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Cloning research needs a new mantra

The obvious answer to software engineering researchers who ask why their findings are not applied within industry is that their findings provide no benefits to industry. Anyone who digs into the published research finds that in fact there is lots of potentially useful stuff in there, the problem is that researchers often take too narrow a perspective.

A good example of a research area that is generally ignored by industry but has potential for widespread benefits is software cloning; that is chunks of source code that are duplicated within the same application (a chunk may be as little as five lines or may be more, and the definition of duplicate varies from exactly the same character sequence, through semantic equivalence to chilling out with a certain percentage of lines being the same {with various definitions for ‘same’}). (This is not about duplication of code in multiple versions of the same product, we all know how nasty that can be to maintain).

Researchers regard cloning as bad, while I suspect many developers are neutral on the subject or even in favor of creating and using duplicate code.

Clone research will be ignored by industry while researchers continue to push the mantra “clones are bad”. It just does not gel with industry’s view.

Developers are under pressure to deliver working software; if they can save time by (legally) making use of existing code then there is an immediate benefit to them and their employer. The researchers’ argument is that clones increase maintenance costs (a fault being fixed in one of the duplicates but not the other(s) is often cited as the killer case for all clones being bad). What developers know is that most code is never maintained (e.g., is is rewritten, or never used again or works fine and does not need to be changed).

Do company’s that own software care about it containing clones? They are generally more interested in meeting deadlines and being first to market. If a product is a success it will be worth paying its maintenance costs; why risk spending extra time/money on creating a beautifully written product when most products don’t well well enough to be worth maintaining? If the software is bespoke, for in-house use or by a client, then increased maintenance costs are good for those involved in writing the software (i.e., they get paid to maintain it).

The new clone research mantra should be that clones have benefits and costs, and the research results help increase benefits and decrease costs. How does this increase/decrease work? You’re the researchers, you tell me.

My own experience with clones is that they do sometimes multiply costs (i.e., work has to be done more than once) but overall their creation and use is very cost effective, as for ‘missed’ fault fixes clones are a small subset of this use case.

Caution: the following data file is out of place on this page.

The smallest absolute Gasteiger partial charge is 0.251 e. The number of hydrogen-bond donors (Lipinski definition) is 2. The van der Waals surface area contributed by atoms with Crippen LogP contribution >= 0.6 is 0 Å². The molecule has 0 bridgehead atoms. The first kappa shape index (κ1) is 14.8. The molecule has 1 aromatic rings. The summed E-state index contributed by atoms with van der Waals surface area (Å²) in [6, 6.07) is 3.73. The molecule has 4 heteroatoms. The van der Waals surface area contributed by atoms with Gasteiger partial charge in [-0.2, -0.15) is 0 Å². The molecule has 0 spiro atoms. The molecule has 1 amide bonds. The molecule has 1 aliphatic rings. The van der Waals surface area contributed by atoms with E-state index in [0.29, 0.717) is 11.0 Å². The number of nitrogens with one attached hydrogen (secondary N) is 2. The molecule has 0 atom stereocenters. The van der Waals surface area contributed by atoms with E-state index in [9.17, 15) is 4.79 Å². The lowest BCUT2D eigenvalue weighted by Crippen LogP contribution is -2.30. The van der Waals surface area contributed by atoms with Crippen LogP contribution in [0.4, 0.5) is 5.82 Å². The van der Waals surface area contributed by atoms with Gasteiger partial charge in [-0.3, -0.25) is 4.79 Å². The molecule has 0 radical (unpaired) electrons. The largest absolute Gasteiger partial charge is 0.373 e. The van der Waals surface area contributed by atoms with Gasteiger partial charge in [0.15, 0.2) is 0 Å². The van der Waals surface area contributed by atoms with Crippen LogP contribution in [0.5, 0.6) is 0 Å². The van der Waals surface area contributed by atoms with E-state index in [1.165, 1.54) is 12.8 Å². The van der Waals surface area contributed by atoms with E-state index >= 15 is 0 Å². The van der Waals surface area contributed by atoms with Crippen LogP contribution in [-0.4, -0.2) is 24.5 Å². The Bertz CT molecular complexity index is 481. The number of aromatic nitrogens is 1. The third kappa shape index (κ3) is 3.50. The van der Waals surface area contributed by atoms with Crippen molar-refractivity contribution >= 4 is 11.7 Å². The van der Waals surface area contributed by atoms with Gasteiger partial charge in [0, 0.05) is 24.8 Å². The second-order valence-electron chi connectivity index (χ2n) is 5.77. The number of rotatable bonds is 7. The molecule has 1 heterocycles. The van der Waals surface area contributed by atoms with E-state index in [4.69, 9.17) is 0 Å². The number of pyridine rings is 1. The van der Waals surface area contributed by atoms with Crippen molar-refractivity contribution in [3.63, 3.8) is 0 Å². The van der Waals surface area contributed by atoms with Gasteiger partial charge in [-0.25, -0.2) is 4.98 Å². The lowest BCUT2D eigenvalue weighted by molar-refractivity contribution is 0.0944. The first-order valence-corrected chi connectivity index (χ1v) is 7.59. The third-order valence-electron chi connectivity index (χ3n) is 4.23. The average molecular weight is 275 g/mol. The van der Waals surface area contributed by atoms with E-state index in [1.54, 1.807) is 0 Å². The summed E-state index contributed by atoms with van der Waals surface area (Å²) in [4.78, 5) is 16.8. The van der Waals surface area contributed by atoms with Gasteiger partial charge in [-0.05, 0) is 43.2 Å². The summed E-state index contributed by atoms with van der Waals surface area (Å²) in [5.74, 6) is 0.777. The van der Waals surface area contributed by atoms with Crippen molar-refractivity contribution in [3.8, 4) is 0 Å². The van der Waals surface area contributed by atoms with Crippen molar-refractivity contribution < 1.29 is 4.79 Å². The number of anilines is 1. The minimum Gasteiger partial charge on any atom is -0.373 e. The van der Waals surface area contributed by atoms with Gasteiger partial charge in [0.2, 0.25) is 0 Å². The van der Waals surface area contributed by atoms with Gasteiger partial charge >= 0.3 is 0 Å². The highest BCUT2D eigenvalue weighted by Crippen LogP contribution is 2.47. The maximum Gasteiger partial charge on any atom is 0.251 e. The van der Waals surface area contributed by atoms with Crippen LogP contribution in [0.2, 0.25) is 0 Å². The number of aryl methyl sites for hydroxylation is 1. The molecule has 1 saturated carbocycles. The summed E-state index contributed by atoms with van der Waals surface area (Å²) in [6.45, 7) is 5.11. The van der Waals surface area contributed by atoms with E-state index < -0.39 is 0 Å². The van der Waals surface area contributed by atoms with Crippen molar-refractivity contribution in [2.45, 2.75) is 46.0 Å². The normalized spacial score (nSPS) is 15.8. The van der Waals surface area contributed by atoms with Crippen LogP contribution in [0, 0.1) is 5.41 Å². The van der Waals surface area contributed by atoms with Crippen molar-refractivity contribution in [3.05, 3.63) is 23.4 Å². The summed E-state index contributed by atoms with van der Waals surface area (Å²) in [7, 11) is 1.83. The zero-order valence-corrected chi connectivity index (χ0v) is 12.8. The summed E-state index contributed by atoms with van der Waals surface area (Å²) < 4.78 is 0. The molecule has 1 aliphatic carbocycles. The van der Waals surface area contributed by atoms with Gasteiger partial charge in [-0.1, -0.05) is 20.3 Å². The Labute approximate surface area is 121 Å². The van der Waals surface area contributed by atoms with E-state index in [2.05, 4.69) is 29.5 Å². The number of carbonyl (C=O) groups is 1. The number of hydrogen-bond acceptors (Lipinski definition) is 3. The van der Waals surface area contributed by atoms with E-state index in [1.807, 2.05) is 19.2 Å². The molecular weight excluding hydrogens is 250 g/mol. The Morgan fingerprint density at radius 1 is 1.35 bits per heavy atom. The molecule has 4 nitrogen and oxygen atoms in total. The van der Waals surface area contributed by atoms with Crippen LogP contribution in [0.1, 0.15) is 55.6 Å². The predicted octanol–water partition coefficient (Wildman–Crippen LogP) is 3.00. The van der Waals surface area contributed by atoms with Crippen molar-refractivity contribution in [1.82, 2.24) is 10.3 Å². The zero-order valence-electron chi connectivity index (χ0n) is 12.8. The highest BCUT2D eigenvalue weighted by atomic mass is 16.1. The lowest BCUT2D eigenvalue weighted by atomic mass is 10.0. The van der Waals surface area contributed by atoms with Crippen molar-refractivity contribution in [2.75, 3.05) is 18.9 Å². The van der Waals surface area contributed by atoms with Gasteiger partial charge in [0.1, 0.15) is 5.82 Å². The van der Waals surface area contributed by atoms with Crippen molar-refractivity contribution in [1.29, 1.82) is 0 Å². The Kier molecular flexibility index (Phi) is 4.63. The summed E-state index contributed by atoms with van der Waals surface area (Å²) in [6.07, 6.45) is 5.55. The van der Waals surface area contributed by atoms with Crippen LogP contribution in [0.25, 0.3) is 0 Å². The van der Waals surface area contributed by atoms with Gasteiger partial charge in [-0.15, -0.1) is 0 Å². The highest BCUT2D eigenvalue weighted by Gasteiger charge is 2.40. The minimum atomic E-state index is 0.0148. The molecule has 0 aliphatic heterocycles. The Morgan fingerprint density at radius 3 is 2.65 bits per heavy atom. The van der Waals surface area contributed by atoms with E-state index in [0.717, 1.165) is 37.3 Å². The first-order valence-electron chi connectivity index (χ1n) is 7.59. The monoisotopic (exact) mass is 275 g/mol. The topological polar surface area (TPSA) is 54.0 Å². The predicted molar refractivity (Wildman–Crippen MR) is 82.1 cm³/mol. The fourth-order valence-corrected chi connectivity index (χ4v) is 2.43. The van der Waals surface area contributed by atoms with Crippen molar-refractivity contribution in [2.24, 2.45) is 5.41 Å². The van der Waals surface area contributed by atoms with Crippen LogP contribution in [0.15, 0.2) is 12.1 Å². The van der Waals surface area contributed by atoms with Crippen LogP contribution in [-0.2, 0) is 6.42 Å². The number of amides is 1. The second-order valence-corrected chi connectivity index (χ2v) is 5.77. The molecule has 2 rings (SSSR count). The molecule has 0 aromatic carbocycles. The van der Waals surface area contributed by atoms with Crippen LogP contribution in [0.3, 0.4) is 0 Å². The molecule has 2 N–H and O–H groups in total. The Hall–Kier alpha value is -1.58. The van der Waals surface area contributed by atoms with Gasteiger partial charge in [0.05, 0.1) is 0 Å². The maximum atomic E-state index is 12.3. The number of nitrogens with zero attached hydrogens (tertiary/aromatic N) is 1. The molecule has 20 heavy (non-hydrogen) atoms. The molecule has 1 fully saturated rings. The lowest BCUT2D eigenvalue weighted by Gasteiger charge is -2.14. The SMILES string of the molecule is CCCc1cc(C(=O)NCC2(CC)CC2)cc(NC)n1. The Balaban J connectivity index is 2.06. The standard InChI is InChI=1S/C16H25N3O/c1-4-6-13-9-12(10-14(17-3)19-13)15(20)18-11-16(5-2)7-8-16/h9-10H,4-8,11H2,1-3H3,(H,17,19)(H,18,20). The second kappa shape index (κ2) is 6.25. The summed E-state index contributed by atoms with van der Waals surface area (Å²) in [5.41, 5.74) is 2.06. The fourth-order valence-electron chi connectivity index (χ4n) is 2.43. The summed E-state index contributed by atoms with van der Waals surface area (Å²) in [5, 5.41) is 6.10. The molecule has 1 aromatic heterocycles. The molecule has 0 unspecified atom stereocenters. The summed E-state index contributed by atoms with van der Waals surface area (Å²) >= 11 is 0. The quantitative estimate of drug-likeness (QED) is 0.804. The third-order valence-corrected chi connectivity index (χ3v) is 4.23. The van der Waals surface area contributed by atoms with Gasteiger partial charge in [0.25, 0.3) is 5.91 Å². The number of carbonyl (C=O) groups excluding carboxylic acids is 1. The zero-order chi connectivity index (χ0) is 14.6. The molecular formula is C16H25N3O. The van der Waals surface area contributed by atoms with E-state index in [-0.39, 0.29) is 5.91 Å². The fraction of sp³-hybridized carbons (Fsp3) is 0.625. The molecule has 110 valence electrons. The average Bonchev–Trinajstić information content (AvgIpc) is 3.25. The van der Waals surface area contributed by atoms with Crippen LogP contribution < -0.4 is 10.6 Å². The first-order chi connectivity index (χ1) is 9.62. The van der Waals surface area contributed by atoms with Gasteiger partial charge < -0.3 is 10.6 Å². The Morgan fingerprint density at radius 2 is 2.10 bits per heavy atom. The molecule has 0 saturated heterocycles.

I have heard of projects where there has been rampant copying, plus minor modification, of code within the project. If such projects fail then the issue is one of project management and control, with cloning being one of the consequences.

The number of clones usually found in a large software system is surprisingly high; . If you want to check out the clones in your own code CCFinder is well worth a look. The most common use for such tools is plagiarism detection.

  1. Derek R
    August 22nd, 2013 at 23:17 | #1

    Due to management cluelessness at my work, we have “code reuse” engrained in our system. Here’s a concept the researchers aren’t considering: not all “fixes” actually fix things. So fixing that shared function will end up breaking systems that have been working fine previously.

    Actually I’ve been pushing for the concept of “clone and own.” Copy an entire project, start working with it, and don’t give a crap what people do to the original! (Clone and own is popular in the aerospace industry. )

  2. Tel
    August 25th, 2013 at 03:07 | #2

    I think there’s a fine line, and only an expert human can judge it, which is why we are not going to run out of jobs for humans any time soon.

    If you want to avoid cloning, you need to build libraries. If you have two projects which share one library, you now have three separate maintenance domains to work with… and that can be really good if you also happen to have three developers, and three logically separate concepts that should rightly be separately maintained. However, it can also be really bad if you find the one library doing too many jobs and trying to be all things to all people. So fundamentally we always get back to the question of correct subdivision of a project into components, which in turn comes down to genuine understanding of the problem you are solving.

    I would guess that statistical code analysis can probably give you a comparative estimate of how well the design was done, based on how much cloning exists… but this is merely a symptom of bad design, not a cause. As Derek points out, beanhead managers will attempt to game the stats by addressing the symptom, which won’t help at all to fix a bad design.

    Finally I’ll point out that if you use “git clone” then you can very easily track changes in the original and merge in the ones you like. Even better if you have a bug tracking system, with keywords, etc.

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